Tuesday, October 16, 2007

malaysia beneath the waves

(By Joe)
We are sitting in an internet cafe in Air Batang, a tiny coastal village on the island of Tioman. It is a two hour ferry trip off the southeast coast of Malaysia. They have a tendency to show films involving the type of transportation you are in while you ride. The film we watched in the ferry was of a cruel mother stalking her young daughter onto a ferry and then spying on her and her boyfriend until they kissed, at which point she snuck up behind them and ruthlessly slapped them for their public displays of affection. This, although making me a bit overly conscious of who was in the row of seats behind us (Marla... Sue...), was nothing compared to the videos we were forced to watch in the Singapore subway. The movie shows real film clips of all the bombings and accidents that have taken place in subways and rail cars in the past 10 years. It reminded me of the scene in Highlander in the airplane, for those of you old enough to remember that film. It showed bloody bodies being dragged from the wreckages, burning trains etc. Then the president of Singapore would come on and say in a kind but parental manner, "These images are real, and it is up to us to be vigilant, and prevent this from happening in our fine city. Don't let the train you are on be next." Then it switched to a simulated movie of the train WE WERE ON whirring away from our subway stop and then exploding into a ball of fire and crashing as it started entering the next tunnel! After that, everyone was a suspect.
Singapore, by the way, was a beautiful city. We stayed in little India, which has the friendliest people, the greatest smells, the bumpinest music and movies EVER! We found a restaurant where the food is done by a tiny, very friendly Indian man with a big pot belly and the drinks are supplied by a smiley, skinny Chinese man with 10 very long beard hairs. The Indian man happily took our order and then continued to bring us more and more plates of different food for free for a good hour, even going so far as to get food from nearby vendors for us to try. We had to stop him when we were so full we were in pain. The Chinese man recommended us his favorite beer and then repeatedly came by to toast us with his own beer mug as we nursed the bottle we were splitting. We also stopped in during a service at a beautifully decorated Hindu temple. Even as we tried to stay out of the way of the service the leaders of the ceremonies kept pulling us in, offering us fruit to eat, milk to drink from our hands. They played live music, burned incense and candles, ate and offered food, and everything was done is such a laid back, fun manner. We stayed until they closed the doors.
We had to buy a new camera because our old one, already limping along from too many weeks around sand and sea, ended up in a backpack with a mystery melted chocolate bar. We headed over to the local electronics super mall for some wheeling and dealing. The whole mall, 4 stories worth, is all just camera and video stores, all selling the exact same products. Nothing is marked with a price. It is basically a haggler's dream or nightmare. I took it as a chance to hone my skills, and Mia came along to watch. The first store started off pretty well, with our sales person Chan being extremely friendly. He even went so far as to say I was very handsome and that he would like to date me. The camera he helped us decide on came out to $360.00 (Singapore dollars). He told us he couldn't haggle, as this was a reputable store. He insisted that his polo shirt sporting the store logo was proof of this. His boss was only interested in having a good store name, not making money. Other stores have people in regular shirts, and those are the ones that try to rip you off, according to him. I told him I was going to shop around and he pulled out a folder of laminated newspaper articles that he claims were articles about all the other stores in the mall being black balled by the government. When I tried to read them he pulled the folder away and closed it. I said we would be back if we didn't find a better deal and then he said I was clearly a dense individual. He told me he was NOT gay and now had NO interest in dating me if I was so slow on the uptake. He pointed to his wedding ring and said he was married. I thanked him for his time. The next store ended on much the same note. After getting the salesman down to $300.00 I said I would keep looking and in a very loud whine the man yelled, "Oh COME OOOONNN! Just PAY it! It's just MONEY! What does it even MATTER!" Clearly it mattered to him. I told him if it was just money and it didn't matter he should give us a better deal and then he yelled, "Why you act like a SMALL CHILD!" We moved on. After more of this we finally got a new camera, a memory card, and card reader, a camera case and a tripod for 300.00. (From not gay Chan, who couldn't go any lower).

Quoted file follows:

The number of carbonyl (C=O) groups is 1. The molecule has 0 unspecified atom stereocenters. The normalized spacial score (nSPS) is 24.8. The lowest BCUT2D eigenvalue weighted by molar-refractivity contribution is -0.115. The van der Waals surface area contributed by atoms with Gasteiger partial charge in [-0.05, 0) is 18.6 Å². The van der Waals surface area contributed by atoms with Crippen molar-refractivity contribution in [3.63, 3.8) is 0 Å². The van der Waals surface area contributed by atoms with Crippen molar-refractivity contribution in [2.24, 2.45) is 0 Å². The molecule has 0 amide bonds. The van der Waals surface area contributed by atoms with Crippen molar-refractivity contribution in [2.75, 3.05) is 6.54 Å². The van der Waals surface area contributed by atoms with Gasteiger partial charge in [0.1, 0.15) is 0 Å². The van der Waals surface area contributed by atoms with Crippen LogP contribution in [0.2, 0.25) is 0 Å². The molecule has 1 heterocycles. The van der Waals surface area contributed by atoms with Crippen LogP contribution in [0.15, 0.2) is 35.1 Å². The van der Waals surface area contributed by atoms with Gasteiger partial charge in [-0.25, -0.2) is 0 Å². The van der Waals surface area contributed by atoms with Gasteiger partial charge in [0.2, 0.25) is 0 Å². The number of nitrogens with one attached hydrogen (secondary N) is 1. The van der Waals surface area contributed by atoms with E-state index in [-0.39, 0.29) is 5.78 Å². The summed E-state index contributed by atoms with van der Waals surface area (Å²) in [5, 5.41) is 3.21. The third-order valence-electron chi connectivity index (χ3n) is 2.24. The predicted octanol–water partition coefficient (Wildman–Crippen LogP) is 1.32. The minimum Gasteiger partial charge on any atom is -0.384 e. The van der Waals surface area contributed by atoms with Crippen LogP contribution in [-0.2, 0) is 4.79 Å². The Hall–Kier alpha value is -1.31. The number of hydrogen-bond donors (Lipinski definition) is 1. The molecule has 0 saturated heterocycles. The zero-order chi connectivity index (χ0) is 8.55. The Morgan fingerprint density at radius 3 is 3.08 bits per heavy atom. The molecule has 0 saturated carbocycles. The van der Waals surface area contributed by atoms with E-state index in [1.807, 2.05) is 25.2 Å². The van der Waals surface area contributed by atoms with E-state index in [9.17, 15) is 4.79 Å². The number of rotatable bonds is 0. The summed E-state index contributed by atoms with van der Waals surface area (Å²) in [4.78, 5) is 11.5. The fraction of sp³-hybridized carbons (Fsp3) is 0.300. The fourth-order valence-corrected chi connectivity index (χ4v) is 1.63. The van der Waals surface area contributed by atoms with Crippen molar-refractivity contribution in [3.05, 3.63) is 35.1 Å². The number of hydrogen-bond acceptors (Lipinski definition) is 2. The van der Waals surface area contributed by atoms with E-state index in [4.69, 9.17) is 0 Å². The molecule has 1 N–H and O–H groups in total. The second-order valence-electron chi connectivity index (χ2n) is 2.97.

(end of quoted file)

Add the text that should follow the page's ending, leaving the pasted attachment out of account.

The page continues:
We crossed into Malaysia a few days later on a bus to Johor Baru. We needed a bus ticked to Mersing and all the tickets in Singapore were sold out due to the end of Ramadan festivities which include everyone going to their hometowns to spend a few days with family. The bus station in Johor Baru was total chaos. Everyone we talked to either insisted there were no tickets for Mersing or they told us we needed to talk to someone at counter 9, which didn't exist. I left Mia with the bags (in a safe, well lit area) and set out to find us some tickets. I finally found a guy who led me to a man in a purple shirt who took me down some narrow little halls to another guy who sold me some tickets for the 8:30 bus leaving from dock A5. When he wrote the tickets out on two little slips of paper he wrote 9:00. I told him I was told it was leaving at 8:30 and without a word he scribbled out 9:00 with his pen and wrote in 8:30. Problem solved. The dock was a massive crush of people. The station sported about 50 bus docks and each one was shoulder to shoulder with enough people to fill 3 buses. The disconcerting thing is that everyone looked wild eyed and panicked, craning their necks and jostling in a mad frenzy. As 8:30 passed and 9:00 passed I began to feel I had been had. Then the barrel chested, mustached man in the purple shirt, who had helped me buy tickets, parted the crowd like moses and came in like a Malaysian Sheepdog. He herded people this way and that, passed out white tickets in fistfuls in exchange for green slips of paper. People hollered at him holding their papers toward him like people betting in an underground kick boxing arena. He handled all of this with a collected calm and a cellphone to his ear. When I asked about our bus tickets he simply said, "Don't worry, 5 minutes." He said this every time I forced my way over to him for the next two hours, until, finally, he grabbed Mia and I led us to dock A7, and personally helped us load our bags and get good seats on the bus.